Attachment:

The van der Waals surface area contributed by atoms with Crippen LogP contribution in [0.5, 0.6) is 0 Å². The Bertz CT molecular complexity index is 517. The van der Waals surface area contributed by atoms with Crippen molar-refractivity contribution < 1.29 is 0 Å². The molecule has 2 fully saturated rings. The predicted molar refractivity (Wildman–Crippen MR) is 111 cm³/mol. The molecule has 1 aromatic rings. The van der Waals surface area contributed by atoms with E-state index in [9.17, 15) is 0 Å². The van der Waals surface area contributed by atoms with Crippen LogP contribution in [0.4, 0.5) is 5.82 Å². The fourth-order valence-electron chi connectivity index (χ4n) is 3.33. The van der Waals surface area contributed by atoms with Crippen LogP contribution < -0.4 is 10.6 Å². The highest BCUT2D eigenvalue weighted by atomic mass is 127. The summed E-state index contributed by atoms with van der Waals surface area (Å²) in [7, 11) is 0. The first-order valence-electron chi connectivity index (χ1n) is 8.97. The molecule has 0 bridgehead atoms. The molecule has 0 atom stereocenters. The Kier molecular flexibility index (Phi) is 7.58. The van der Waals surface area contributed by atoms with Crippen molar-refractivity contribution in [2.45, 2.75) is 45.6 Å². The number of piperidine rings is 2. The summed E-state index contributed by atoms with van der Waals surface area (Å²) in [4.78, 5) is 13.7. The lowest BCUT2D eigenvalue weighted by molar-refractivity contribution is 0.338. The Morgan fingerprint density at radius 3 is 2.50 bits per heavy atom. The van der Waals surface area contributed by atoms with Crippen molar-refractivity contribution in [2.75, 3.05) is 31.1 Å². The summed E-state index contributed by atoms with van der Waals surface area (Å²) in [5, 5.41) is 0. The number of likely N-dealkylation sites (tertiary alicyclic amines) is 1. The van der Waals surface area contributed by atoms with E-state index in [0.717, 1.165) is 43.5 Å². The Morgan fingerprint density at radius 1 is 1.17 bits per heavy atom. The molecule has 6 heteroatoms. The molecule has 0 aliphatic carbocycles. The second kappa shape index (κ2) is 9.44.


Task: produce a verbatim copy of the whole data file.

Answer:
The van der Waals surface area contributed by atoms with Crippen LogP contribution in [0.5, 0.6) is 0 Å². The Bertz CT molecular complexity index is 517. The van der Waals surface area contributed by atoms with Crippen molar-refractivity contribution < 1.29 is 0 Å². The molecule has 2 fully saturated rings. The predicted molar refractivity (Wildman–Crippen MR) is 111 cm³/mol. The molecule has 1 aromatic rings. The van der Waals surface area contributed by atoms with E-state index in [9.17, 15) is 0 Å². The van der Waals surface area contributed by atoms with Crippen LogP contribution in [0.4, 0.5) is 5.82 Å². The fourth-order valence-electron chi connectivity index (χ4n) is 3.33. The van der Waals surface area contributed by atoms with Crippen LogP contribution < -0.4 is 10.6 Å². The highest BCUT2D eigenvalue weighted by atomic mass is 127. The summed E-state index contributed by atoms with van der Waals surface area (Å²) in [7, 11) is 0. The first-order valence-electron chi connectivity index (χ1n) is 8.97. The molecule has 0 bridgehead atoms. The molecule has 0 atom stereocenters. The Kier molecular flexibility index (Phi) is 7.58. The van der Waals surface area contributed by atoms with Crippen molar-refractivity contribution in [2.45, 2.75) is 45.6 Å². The number of piperidine rings is 2. The summed E-state index contributed by atoms with van der Waals surface area (Å²) in [4.78, 5) is 13.7. The lowest BCUT2D eigenvalue weighted by molar-refractivity contribution is 0.338. The Morgan fingerprint density at radius 3 is 2.50 bits per heavy atom. The van der Waals surface area contributed by atoms with Crippen molar-refractivity contribution in [2.75, 3.05) is 31.1 Å². The summed E-state index contributed by atoms with van der Waals surface area (Å²) in [5, 5.41) is 0. The number of likely N-dealkylation sites (tertiary alicyclic amines) is 1. The van der Waals surface area contributed by atoms with E-state index in [0.717, 1.165) is 43.5 Å². The Morgan fingerprint density at radius 1 is 1.17 bits per heavy atom. The molecule has 6 heteroatoms. The molecule has 0 aliphatic carbocycles. The second kappa shape index (κ2) is 9.44.